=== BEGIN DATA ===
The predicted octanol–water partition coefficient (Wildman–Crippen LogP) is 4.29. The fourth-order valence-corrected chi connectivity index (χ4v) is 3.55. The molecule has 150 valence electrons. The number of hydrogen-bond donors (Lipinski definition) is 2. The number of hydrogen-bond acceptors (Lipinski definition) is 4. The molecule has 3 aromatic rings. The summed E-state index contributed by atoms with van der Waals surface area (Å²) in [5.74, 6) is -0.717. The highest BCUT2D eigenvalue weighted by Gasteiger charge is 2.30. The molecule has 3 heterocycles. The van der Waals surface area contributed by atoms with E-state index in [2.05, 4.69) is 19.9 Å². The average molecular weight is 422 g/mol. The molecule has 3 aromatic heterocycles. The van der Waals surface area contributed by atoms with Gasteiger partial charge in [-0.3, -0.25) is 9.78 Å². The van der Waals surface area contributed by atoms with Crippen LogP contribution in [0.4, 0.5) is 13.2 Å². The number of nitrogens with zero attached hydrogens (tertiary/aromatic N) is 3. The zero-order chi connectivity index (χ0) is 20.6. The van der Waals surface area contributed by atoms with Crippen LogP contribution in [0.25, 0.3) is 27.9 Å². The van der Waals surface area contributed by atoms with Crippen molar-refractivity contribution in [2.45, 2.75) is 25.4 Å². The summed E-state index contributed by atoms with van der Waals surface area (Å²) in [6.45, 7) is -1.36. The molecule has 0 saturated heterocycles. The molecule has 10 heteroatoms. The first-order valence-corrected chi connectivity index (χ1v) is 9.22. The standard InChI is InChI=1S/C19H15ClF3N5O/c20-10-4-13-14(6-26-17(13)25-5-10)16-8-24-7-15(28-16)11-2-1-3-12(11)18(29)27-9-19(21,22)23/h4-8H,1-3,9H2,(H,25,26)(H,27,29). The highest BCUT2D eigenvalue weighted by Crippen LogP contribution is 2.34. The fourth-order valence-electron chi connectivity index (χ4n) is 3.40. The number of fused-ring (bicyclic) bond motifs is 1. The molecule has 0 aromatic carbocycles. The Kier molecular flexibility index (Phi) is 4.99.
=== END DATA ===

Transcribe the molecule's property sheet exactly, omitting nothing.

The predicted octanol–water partition coefficient (Wildman–Crippen LogP) is 4.29. The fourth-order valence-corrected chi connectivity index (χ4v) is 3.55. The molecule has 150 valence electrons. The number of hydrogen-bond donors (Lipinski definition) is 2. The number of hydrogen-bond acceptors (Lipinski definition) is 4. The molecule has 3 aromatic rings. The summed E-state index contributed by atoms with van der Waals surface area (Å²) in [5.74, 6) is -0.717. The highest BCUT2D eigenvalue weighted by Gasteiger charge is 2.30. The molecule has 3 heterocycles. The van der Waals surface area contributed by atoms with E-state index in [2.05, 4.69) is 19.9 Å². The average molecular weight is 422 g/mol. The molecule has 3 aromatic heterocycles. The van der Waals surface area contributed by atoms with Gasteiger partial charge in [-0.3, -0.25) is 9.78 Å². The van der Waals surface area contributed by atoms with Crippen LogP contribution in [0.4, 0.5) is 13.2 Å². The number of nitrogens with zero attached hydrogens (tertiary/aromatic N) is 3. The zero-order chi connectivity index (χ0) is 20.6. The van der Waals surface area contributed by atoms with Crippen LogP contribution in [0.25, 0.3) is 27.9 Å². The van der Waals surface area contributed by atoms with Crippen molar-refractivity contribution in [2.45, 2.75) is 25.4 Å². The summed E-state index contributed by atoms with van der Waals surface area (Å²) in [6.45, 7) is -1.36. The molecule has 0 saturated heterocycles. The molecule has 10 heteroatoms. The first-order valence-corrected chi connectivity index (χ1v) is 9.22. The standard InChI is InChI=1S/C19H15ClF3N5O/c20-10-4-13-14(6-26-17(13)25-5-10)16-8-24-7-15(28-16)11-2-1-3-12(11)18(29)27-9-19(21,22)23/h4-8H,1-3,9H2,(H,25,26)(H,27,29). The highest BCUT2D eigenvalue weighted by Crippen LogP contribution is 2.34. The fourth-order valence-electron chi connectivity index (χ4n) is 3.40. The number of fused-ring (bicyclic) bond motifs is 1. The molecule has 0 aromatic carbocycles. The Kier molecular flexibility index (Phi) is 4.99.